So can we see Rousseau’s Franklinesque condemnation of idleness and inefficient time use as a lapse – a use of a familiar argument out of the Calvinist repertoire which Rousseau had picked up growing up in Calvin’s old city which is slightly misplaced in a Romantic context? I don’t think so.

What the Romantics share with the Puritans is an intuitive belief in election and grace. While there are various ways of getting there – the status of being among the elect, of having grace is not one that can be achieved by following set rules, by performing well-defined good deeds. It must be a state of being – an inner state. For the Puritan this would be true belief – for the Romantic it is inspiration or even genius. Both can be longed for and found – but they can’t be acquired by taking lessons, reading up recipe knowledge etc. And both need external confirmation, need to prove themselves. The Puritan, who could never be sure of their state of grace, was on the lookout for external signs of grace – and, as Max Weber’s famous argument goes, capitalism provided a handy mechanism in that the odd admixture of meritocratic and random distribution it afforded could be interpreted as one of God’s ways to favour those he elected for eternal life in the beyond already in this world. While the Puritan was aware that the reprobate could reap great returns from immoral business practices and this was one of God’s ways to lull him in false security on his way to damnation – and that as in the story of Job God may test the believer by not granting him success, the (ideal-typical) answer was to commit to an ascetic, frugal and economically productive life and hope for the best. Being lazy was not an option since, while economic success could not be a sure sign of election, a propensity to idleness was a sure sign of reprobation.

The Romantic, too, had to validate his version of grace: inspiration. God has been replaced by Nature and the reward of eternal life has been replaced by a cult of infinity, but how do you know whether you’re inspired and creative if you don’t create? Charles Taylor(1989: 374) speaks of an ‘expressive turn’ – he claims that

‘the idea of nature as an intrinsic source goes along with an expressive view of human life. Fulfilling my nature means espousing the inner élan, the voice of impulse. And this makes what was hidden manifest for both myself and others.’

The Romantic must produce just like the Puritan must produce. The modes of production are as different as the inner natures to be proved are – but both need to be at work relentlessly. And there are overlaps and cross-fertilisations Campbell (1989: 185) points out that Wesley had read Rousseau… and I have previously highlighted that imagination is a key ingredient in post-Puritan entrepreneurship. Both come together in Blake’s famous line that ‘my business is to create’ which, as Eric Wilson (2011) argues, very much sums up the frantic productivity of this Romantic par excellence.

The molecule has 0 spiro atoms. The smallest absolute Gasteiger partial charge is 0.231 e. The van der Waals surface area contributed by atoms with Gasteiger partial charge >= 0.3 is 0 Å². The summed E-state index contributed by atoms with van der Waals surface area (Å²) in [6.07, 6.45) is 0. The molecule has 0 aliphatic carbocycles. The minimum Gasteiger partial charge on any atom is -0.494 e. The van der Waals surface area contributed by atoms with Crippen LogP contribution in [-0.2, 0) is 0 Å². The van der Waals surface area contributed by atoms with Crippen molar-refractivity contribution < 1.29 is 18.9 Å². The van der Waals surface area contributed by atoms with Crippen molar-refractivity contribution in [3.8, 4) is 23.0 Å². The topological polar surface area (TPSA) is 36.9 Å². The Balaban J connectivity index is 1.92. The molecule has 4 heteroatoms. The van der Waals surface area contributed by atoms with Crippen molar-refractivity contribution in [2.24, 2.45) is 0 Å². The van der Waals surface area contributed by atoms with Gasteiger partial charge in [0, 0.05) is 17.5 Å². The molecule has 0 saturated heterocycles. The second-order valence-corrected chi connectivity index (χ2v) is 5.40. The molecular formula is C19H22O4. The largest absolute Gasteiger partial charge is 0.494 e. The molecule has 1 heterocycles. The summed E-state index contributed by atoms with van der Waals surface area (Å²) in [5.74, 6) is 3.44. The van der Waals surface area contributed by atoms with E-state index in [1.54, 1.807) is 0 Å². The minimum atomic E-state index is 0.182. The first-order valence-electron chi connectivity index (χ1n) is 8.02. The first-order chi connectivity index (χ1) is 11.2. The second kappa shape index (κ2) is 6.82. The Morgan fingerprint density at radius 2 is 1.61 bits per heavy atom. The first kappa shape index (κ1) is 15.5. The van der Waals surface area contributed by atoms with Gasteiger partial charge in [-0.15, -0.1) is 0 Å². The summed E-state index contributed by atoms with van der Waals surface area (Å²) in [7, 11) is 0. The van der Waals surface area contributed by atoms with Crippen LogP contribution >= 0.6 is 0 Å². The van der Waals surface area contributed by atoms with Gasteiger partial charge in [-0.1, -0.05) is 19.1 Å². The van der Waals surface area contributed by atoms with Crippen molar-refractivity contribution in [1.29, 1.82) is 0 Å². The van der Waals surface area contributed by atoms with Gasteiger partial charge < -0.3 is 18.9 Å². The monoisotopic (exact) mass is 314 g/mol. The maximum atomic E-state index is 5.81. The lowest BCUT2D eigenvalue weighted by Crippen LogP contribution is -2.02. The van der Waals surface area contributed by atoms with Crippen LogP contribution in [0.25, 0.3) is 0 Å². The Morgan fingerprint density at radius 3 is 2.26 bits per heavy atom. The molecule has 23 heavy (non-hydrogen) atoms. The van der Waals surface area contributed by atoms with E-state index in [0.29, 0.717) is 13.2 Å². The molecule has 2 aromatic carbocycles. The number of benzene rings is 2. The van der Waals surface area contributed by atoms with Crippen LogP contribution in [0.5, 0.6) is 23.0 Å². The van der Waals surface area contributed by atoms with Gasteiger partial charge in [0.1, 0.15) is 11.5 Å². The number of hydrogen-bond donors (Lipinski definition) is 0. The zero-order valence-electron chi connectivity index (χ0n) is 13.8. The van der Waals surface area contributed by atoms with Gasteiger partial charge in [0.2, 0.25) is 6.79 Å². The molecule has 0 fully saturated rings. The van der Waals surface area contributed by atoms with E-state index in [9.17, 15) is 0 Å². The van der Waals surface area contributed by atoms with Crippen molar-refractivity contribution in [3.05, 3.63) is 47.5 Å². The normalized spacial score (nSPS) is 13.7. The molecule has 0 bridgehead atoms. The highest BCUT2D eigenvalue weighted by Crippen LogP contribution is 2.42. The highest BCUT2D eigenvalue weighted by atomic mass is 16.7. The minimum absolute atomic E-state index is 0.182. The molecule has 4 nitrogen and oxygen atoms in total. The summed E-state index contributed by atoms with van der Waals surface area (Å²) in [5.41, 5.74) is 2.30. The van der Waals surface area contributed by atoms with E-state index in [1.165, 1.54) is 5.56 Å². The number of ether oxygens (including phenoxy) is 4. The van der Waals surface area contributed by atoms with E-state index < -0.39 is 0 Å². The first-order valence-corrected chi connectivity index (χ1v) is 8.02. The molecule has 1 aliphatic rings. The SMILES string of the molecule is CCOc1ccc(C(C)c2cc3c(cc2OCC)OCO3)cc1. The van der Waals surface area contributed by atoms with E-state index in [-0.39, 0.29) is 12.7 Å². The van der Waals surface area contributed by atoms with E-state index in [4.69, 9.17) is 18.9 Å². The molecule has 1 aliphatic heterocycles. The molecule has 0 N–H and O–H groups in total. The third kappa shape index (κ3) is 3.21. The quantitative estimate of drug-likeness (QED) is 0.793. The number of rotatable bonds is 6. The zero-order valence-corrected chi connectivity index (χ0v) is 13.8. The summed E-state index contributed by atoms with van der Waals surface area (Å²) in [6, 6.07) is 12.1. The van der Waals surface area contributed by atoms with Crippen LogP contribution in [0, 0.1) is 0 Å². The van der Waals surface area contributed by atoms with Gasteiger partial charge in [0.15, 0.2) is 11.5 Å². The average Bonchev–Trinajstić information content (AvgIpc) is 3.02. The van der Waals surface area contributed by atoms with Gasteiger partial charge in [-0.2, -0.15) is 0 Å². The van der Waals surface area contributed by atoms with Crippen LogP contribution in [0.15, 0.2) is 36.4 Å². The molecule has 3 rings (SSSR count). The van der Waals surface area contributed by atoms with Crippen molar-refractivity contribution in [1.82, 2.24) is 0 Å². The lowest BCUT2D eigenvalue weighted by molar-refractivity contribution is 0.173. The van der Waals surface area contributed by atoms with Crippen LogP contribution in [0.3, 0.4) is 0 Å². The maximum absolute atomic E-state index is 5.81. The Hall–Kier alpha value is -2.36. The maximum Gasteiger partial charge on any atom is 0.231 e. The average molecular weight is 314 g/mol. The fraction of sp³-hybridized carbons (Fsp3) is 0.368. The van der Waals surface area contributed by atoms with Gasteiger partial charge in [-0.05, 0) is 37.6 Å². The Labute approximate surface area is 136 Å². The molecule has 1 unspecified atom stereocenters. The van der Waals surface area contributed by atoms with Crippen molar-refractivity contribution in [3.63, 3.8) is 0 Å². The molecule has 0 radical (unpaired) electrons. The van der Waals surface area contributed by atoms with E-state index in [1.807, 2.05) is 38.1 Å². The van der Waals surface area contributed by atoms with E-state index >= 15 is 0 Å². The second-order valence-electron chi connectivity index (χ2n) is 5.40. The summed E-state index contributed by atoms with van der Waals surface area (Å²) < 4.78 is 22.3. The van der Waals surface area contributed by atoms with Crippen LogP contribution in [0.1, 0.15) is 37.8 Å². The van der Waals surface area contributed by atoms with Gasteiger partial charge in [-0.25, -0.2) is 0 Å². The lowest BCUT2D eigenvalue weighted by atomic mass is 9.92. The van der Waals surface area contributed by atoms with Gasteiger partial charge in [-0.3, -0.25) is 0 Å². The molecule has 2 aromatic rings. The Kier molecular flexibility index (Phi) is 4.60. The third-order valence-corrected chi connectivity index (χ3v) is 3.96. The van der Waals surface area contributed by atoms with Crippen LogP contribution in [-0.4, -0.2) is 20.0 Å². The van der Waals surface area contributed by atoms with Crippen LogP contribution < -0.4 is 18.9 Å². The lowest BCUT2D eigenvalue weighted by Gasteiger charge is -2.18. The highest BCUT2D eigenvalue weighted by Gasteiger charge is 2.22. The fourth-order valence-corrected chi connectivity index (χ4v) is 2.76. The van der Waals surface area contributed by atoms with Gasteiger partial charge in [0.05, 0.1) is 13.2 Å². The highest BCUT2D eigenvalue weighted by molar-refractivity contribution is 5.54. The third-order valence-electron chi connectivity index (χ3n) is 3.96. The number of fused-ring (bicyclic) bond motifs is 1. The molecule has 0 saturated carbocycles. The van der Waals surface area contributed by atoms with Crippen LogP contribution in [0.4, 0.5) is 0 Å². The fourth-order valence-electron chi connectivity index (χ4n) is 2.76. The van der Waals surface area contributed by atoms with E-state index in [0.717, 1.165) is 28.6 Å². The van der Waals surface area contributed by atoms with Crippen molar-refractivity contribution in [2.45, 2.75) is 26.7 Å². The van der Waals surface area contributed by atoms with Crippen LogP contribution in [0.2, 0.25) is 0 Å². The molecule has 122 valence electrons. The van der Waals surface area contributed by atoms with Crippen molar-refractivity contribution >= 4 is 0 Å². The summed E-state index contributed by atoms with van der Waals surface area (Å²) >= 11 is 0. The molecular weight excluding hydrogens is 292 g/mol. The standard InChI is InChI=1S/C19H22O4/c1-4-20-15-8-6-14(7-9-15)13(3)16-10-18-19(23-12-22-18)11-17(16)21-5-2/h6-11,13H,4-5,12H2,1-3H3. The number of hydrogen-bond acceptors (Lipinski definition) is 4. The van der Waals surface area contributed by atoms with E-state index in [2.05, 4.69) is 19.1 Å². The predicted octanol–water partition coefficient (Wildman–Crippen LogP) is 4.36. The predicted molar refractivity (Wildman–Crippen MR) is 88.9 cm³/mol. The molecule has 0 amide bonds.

So even when Jean-Jacques is hanging out meditating in the park – as in this painting by Alexandre-Hyacinthe Dunouy – he’s working, really…

Campbell, Colin (1987): The Romantic Ethic and the Spirit of Modern Consumerism, Oxford: Blackwell

Rousseau, Jean-Jacques: Discours qui a remporté le prix a l’académie de Dijon. En l’année 1750. Sur cette Question propoſée par la même Académie : Si le rétabliſſement des Sciences & des Arts a contribué a épurer les mœurs. Par un Citoyen de Genève, in: Oeuvres complètes de J J Rousseau, Tome quatrième, Paris: Chez Lefèvre, 1839, p.14

Taylor, Charles (1989): Sources of the Self: The Making of Modern Identity, Cambridge, Mass.: Harvard University Press

Wilson, Eric G. (2011): My Business Is to Create: Blake’s Infinite Writing, Iowa City: University of Iowa Press.

Sufi consumerism?

Varul, Matthias Zick (2013): The Sufi ethics and the spirits of consumerism: A preliminary suggestion for further research, in: Marketing Theory, Vol.13, no.4, pp.505-512


In this speculative comment I will suggest that, in analogy with Colin Campbell’s argument regarding the Romantic Ethic and the spirit of modern consumerism, there isprima facie evidence that there is also an elective affinity between Sufi-infused Islamic religiosity and the emergent Muslim consumerisms, particularly in Turkey and among Turkish (and Kurdish) diasporas in Europe. The main relevant features of Sufi spirituality in this context are identified as continuous creation, creative imagination and longing.

pre-publication open access version